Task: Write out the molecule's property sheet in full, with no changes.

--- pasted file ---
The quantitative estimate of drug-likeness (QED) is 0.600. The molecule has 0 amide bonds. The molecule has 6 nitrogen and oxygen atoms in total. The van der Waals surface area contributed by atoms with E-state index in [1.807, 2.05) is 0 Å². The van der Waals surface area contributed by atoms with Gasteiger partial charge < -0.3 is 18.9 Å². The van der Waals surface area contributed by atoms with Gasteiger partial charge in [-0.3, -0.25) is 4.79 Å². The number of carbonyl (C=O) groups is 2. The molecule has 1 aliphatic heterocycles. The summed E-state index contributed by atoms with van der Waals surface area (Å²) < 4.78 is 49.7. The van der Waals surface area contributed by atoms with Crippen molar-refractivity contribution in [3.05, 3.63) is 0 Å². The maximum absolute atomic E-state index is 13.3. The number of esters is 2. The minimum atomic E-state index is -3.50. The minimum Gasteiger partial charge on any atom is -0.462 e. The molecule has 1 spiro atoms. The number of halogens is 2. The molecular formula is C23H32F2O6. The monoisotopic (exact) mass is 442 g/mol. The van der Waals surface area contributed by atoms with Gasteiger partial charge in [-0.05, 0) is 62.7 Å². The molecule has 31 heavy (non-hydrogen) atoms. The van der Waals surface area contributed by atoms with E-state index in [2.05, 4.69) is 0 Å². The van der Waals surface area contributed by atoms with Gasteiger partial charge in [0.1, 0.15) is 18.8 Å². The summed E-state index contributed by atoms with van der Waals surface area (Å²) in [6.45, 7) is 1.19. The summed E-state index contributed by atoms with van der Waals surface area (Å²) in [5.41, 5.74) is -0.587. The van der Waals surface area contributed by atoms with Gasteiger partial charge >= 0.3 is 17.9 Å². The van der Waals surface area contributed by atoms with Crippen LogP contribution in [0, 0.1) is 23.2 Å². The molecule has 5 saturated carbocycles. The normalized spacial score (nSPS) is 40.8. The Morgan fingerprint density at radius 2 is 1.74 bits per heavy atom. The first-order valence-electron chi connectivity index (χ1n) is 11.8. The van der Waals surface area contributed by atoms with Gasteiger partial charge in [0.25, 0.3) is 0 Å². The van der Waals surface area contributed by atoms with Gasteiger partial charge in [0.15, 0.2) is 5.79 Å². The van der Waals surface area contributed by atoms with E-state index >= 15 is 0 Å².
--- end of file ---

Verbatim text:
The quantitative estimate of drug-likeness (QED) is 0.600. The molecule has 0 amide bonds. The molecule has 6 nitrogen and oxygen atoms in total. The van der Waals surface area contributed by atoms with E-state index in [1.807, 2.05) is 0 Å². The van der Waals surface area contributed by atoms with Gasteiger partial charge < -0.3 is 18.9 Å². The van der Waals surface area contributed by atoms with Gasteiger partial charge in [-0.3, -0.25) is 4.79 Å². The number of carbonyl (C=O) groups is 2. The molecule has 1 aliphatic heterocycles. The summed E-state index contributed by atoms with van der Waals surface area (Å²) < 4.78 is 49.7. The van der Waals surface area contributed by atoms with Crippen molar-refractivity contribution in [3.05, 3.63) is 0 Å². The maximum absolute atomic E-state index is 13.3. The number of esters is 2. The minimum atomic E-state index is -3.50. The minimum Gasteiger partial charge on any atom is -0.462 e. The molecule has 1 spiro atoms. The number of halogens is 2. The molecular formula is C23H32F2O6. The monoisotopic (exact) mass is 442 g/mol. The van der Waals surface area contributed by atoms with Gasteiger partial charge in [-0.05, 0) is 62.7 Å². The molecule has 31 heavy (non-hydrogen) atoms. The van der Waals surface area contributed by atoms with E-state index in [2.05, 4.69) is 0 Å². The van der Waals surface area contributed by atoms with Gasteiger partial charge in [0.1, 0.15) is 18.8 Å². The summed E-state index contributed by atoms with van der Waals surface area (Å²) in [6.45, 7) is 1.19. The summed E-state index contributed by atoms with van der Waals surface area (Å²) in [5.41, 5.74) is -0.587. The van der Waals surface area contributed by atoms with Gasteiger partial charge >= 0.3 is 17.9 Å². The van der Waals surface area contributed by atoms with Crippen LogP contribution in [0, 0.1) is 23.2 Å². The molecule has 5 saturated carbocycles. The normalized spacial score (nSPS) is 40.8. The Morgan fingerprint density at radius 2 is 1.74 bits per heavy atom. The first-order valence-electron chi connectivity index (χ1n) is 11.8. The van der Waals surface area contributed by atoms with Gasteiger partial charge in [0.25, 0.3) is 0 Å². The van der Waals surface area contributed by atoms with Gasteiger partial charge in [0.15, 0.2) is 5.79 Å². The van der Waals surface area contributed by atoms with E-state index >= 15 is 0 Å².